The framing story is that Pat/Trish has inherited dementia, and is in a nursing home, and is "confused". Part of her confusion is that she distinctly remembers two different and incompatible lives, both with their joys and sorrows. Her own live diverged when she said "yes" or "no" to a marriage proposal; however, while I don't see that her life caused history to change, the world was also very different in these 2 threads, implying a greater range of alternatives than are depicted here.

I really loved that this was so focused on the personal, rather then Saving The World. Pat/Trish's choices do make a difference... but mostly for herself and her families.

"Two roads diverged in a yellow wood..." This book is about that.

One of the most powerful, and best, novels I've ever read.
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Format: Kindle Edition Verified Purchase
Books like these… they make me sad. That’s not really an observation on the book as much as my general feelings about books (or movies or television shows) in which we are with an older character near the end of her life looking back over the life that they have lived. In the book the main character actually gets two fully realized lives with lovers, children, friends and the whole nine yards. In one life it’s a crap marriage and some personal tragedies but a fairly nice normal world to live in while in the other it’s a happy personal life but the world itself sucks- nuclear bombs, horrible cancers. For her both of those worlds are currently running together. Which one did she chose? Which one should she have chosen?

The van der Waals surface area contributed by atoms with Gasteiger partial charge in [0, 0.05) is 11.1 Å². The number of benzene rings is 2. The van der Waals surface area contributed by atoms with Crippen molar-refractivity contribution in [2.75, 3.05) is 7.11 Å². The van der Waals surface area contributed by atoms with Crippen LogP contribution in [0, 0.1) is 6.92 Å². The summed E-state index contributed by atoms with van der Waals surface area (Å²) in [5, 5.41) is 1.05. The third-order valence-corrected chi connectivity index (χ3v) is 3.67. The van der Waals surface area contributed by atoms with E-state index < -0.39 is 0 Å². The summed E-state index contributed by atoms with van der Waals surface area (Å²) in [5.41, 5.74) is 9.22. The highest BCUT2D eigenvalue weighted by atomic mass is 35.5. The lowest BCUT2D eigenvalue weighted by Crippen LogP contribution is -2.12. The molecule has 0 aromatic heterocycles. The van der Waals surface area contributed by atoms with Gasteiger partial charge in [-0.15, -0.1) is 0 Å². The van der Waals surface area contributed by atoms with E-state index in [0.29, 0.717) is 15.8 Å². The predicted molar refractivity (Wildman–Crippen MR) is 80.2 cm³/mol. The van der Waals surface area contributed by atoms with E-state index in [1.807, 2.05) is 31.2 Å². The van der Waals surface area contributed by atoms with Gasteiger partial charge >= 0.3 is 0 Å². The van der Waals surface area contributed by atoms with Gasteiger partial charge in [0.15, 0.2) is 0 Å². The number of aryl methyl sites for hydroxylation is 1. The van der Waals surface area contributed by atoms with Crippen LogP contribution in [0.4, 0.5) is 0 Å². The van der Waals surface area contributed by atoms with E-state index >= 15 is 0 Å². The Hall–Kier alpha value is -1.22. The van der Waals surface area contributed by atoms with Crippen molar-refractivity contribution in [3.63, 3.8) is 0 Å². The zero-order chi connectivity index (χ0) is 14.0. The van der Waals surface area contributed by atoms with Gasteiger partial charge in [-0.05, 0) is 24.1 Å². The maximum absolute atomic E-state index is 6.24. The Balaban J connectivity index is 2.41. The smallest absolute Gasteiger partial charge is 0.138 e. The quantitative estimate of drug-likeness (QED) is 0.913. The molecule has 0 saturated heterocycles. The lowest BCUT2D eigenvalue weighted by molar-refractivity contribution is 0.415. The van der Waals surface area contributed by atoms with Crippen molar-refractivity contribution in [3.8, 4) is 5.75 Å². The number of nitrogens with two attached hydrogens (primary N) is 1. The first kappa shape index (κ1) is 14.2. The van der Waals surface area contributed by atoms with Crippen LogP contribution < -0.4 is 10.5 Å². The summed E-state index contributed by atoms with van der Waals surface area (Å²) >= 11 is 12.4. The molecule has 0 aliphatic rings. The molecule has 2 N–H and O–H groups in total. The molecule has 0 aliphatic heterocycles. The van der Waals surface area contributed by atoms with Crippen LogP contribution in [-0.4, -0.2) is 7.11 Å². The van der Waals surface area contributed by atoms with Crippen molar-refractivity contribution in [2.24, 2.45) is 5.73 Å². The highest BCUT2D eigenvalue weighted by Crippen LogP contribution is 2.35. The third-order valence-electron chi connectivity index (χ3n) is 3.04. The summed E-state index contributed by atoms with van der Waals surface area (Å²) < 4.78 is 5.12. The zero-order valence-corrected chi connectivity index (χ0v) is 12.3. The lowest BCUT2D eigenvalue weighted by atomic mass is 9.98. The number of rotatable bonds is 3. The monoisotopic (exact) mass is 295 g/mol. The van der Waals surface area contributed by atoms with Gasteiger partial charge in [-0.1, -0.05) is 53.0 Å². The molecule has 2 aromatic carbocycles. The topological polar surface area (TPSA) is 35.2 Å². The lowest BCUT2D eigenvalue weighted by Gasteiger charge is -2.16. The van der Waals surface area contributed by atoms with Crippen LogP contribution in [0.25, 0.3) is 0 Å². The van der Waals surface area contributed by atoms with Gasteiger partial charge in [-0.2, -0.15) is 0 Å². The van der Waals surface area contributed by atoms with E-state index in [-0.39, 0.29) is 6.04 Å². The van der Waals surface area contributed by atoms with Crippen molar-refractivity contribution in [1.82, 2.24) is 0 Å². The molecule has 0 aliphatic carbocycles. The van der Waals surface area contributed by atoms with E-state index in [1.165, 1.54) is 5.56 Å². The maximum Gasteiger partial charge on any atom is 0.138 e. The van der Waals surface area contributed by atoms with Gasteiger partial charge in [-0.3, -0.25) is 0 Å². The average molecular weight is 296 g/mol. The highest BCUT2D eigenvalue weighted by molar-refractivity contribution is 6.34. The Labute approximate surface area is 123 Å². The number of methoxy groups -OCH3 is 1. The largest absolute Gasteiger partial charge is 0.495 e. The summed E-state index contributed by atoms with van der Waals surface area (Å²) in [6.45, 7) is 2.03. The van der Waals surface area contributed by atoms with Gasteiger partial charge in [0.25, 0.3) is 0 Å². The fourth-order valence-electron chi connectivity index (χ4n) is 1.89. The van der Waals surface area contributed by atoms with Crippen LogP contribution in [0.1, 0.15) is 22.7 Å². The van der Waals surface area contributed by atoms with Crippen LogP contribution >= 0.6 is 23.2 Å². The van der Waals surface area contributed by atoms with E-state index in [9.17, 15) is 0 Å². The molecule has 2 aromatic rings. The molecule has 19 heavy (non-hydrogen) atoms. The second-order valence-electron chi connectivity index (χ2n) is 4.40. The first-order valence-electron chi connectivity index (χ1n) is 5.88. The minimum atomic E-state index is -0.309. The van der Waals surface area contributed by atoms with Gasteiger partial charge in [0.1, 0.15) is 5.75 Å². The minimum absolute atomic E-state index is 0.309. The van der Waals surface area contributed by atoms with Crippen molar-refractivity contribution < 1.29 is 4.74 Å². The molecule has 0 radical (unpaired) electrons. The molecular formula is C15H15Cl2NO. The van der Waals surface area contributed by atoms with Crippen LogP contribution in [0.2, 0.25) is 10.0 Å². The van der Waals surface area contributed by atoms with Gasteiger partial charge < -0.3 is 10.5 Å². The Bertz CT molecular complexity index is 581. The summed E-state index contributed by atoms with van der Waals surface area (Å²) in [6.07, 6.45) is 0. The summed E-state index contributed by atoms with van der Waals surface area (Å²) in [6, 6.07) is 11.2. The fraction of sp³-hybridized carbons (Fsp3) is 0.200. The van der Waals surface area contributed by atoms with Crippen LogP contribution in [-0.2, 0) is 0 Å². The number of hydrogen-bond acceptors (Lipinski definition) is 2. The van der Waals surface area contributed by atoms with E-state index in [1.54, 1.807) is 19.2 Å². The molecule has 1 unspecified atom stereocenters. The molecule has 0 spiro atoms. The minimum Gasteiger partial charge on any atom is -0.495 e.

Honestly whether Pat or Tricia it’s very well written. You do care about her. It does get kind of boring as it winds down but again most of life gets kind of boring as it winds down- it felt like a lot of reading off a list the last years; people died, people were born, Pat did this, Tricia did that and then the kids did this and that but those books always get me. The other issue for me was she sees the split in her life as whether or not she decides to marry Mark. While I definitely agree it’s a life choice even before she married him I couldn’t see any reason why she would. Meanwhile her partner in the other life is so perfect that she handles being crippled with the kind of aplomb that could be ascribed to a saint. Not much subtly in the romantic partners so when Patricia sums up her question as which life would you chose for me I couldn’t see how there was any question which one a person would chose.